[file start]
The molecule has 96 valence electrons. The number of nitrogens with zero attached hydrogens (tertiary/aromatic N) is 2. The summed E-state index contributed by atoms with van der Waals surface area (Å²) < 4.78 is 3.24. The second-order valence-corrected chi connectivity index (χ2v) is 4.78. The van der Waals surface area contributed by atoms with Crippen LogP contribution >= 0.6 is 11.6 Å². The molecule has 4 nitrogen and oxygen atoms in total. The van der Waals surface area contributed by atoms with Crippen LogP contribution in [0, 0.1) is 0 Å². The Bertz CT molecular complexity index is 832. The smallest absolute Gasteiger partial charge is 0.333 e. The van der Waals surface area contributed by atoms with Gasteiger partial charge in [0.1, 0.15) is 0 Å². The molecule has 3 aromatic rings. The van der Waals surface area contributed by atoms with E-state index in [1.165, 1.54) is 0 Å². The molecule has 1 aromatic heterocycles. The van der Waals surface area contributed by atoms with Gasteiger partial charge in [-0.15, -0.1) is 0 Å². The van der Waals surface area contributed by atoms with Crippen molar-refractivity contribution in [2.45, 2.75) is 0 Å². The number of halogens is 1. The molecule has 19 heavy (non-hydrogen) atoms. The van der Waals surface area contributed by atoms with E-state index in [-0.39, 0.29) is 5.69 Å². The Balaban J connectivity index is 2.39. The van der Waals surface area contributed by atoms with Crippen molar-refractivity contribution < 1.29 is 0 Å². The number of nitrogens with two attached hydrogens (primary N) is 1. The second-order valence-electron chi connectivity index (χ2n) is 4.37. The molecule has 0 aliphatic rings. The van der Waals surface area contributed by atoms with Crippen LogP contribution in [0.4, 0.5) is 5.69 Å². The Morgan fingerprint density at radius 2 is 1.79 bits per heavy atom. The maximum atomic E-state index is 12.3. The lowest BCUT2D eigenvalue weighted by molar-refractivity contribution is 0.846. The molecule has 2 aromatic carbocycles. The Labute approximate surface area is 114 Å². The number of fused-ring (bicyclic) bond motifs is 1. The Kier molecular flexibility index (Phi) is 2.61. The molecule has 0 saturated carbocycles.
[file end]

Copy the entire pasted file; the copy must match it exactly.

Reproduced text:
The molecule has 96 valence electrons. The number of nitrogens with zero attached hydrogens (tertiary/aromatic N) is 2. The summed E-state index contributed by atoms with van der Waals surface area (Å²) < 4.78 is 3.24. The second-order valence-corrected chi connectivity index (χ2v) is 4.78. The van der Waals surface area contributed by atoms with Crippen LogP contribution >= 0.6 is 11.6 Å². The molecule has 4 nitrogen and oxygen atoms in total. The van der Waals surface area contributed by atoms with Crippen LogP contribution in [0, 0.1) is 0 Å². The Bertz CT molecular complexity index is 832. The smallest absolute Gasteiger partial charge is 0.333 e. The van der Waals surface area contributed by atoms with Gasteiger partial charge in [0.1, 0.15) is 0 Å². The molecule has 3 aromatic rings. The van der Waals surface area contributed by atoms with E-state index in [1.165, 1.54) is 0 Å². The molecule has 1 aromatic heterocycles. The van der Waals surface area contributed by atoms with Gasteiger partial charge in [-0.15, -0.1) is 0 Å². The van der Waals surface area contributed by atoms with Crippen molar-refractivity contribution in [2.45, 2.75) is 0 Å². The number of halogens is 1. The molecule has 19 heavy (non-hydrogen) atoms. The van der Waals surface area contributed by atoms with E-state index in [-0.39, 0.29) is 5.69 Å². The Balaban J connectivity index is 2.39. The van der Waals surface area contributed by atoms with Crippen molar-refractivity contribution < 1.29 is 0 Å². The number of nitrogens with two attached hydrogens (primary N) is 1. The second-order valence-electron chi connectivity index (χ2n) is 4.37. The molecule has 0 aliphatic rings. The van der Waals surface area contributed by atoms with Crippen LogP contribution in [0.4, 0.5) is 5.69 Å². The Morgan fingerprint density at radius 2 is 1.79 bits per heavy atom. The maximum atomic E-state index is 12.3. The lowest BCUT2D eigenvalue weighted by molar-refractivity contribution is 0.846. The molecule has 2 aromatic carbocycles. The Labute approximate surface area is 114 Å². The number of fused-ring (bicyclic) bond motifs is 1. The Kier molecular flexibility index (Phi) is 2.61. The molecule has 0 saturated carbocycles.